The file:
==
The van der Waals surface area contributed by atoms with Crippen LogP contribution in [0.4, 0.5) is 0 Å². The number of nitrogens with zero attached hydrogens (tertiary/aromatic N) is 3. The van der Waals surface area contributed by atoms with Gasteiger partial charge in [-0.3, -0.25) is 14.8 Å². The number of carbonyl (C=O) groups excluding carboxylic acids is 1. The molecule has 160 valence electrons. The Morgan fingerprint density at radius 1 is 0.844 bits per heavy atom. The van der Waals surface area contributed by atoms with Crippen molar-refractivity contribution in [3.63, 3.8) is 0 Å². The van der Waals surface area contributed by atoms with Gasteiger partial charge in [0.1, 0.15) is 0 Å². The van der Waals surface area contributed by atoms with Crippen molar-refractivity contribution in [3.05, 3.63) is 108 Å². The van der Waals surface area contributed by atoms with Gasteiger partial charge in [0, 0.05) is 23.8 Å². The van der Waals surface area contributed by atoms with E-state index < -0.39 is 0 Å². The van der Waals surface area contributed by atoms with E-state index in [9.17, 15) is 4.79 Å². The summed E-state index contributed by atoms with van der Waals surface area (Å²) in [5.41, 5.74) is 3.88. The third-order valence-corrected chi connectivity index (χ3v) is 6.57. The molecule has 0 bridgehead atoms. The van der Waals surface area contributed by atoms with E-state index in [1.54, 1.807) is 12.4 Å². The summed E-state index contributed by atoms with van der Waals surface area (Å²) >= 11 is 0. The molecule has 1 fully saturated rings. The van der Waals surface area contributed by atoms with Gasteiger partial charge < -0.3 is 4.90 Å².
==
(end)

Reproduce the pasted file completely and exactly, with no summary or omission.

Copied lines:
The van der Waals surface area contributed by atoms with Crippen LogP contribution in [0.4, 0.5) is 0 Å². The number of nitrogens with zero attached hydrogens (tertiary/aromatic N) is 3. The van der Waals surface area contributed by atoms with Gasteiger partial charge in [-0.3, -0.25) is 14.8 Å². The number of carbonyl (C=O) groups excluding carboxylic acids is 1. The molecule has 160 valence electrons. The Morgan fingerprint density at radius 1 is 0.844 bits per heavy atom. The van der Waals surface area contributed by atoms with Crippen molar-refractivity contribution in [3.63, 3.8) is 0 Å². The van der Waals surface area contributed by atoms with Gasteiger partial charge in [0.1, 0.15) is 0 Å². The van der Waals surface area contributed by atoms with Crippen molar-refractivity contribution in [3.05, 3.63) is 108 Å². The van der Waals surface area contributed by atoms with Gasteiger partial charge in [0, 0.05) is 23.8 Å². The van der Waals surface area contributed by atoms with E-state index < -0.39 is 0 Å². The van der Waals surface area contributed by atoms with E-state index in [9.17, 15) is 4.79 Å². The summed E-state index contributed by atoms with van der Waals surface area (Å²) in [5.41, 5.74) is 3.88. The third-order valence-corrected chi connectivity index (χ3v) is 6.57. The molecule has 0 bridgehead atoms. The van der Waals surface area contributed by atoms with E-state index in [1.54, 1.807) is 12.4 Å². The summed E-state index contributed by atoms with van der Waals surface area (Å²) >= 11 is 0. The molecule has 1 fully saturated rings. The van der Waals surface area contributed by atoms with Gasteiger partial charge < -0.3 is 4.90 Å².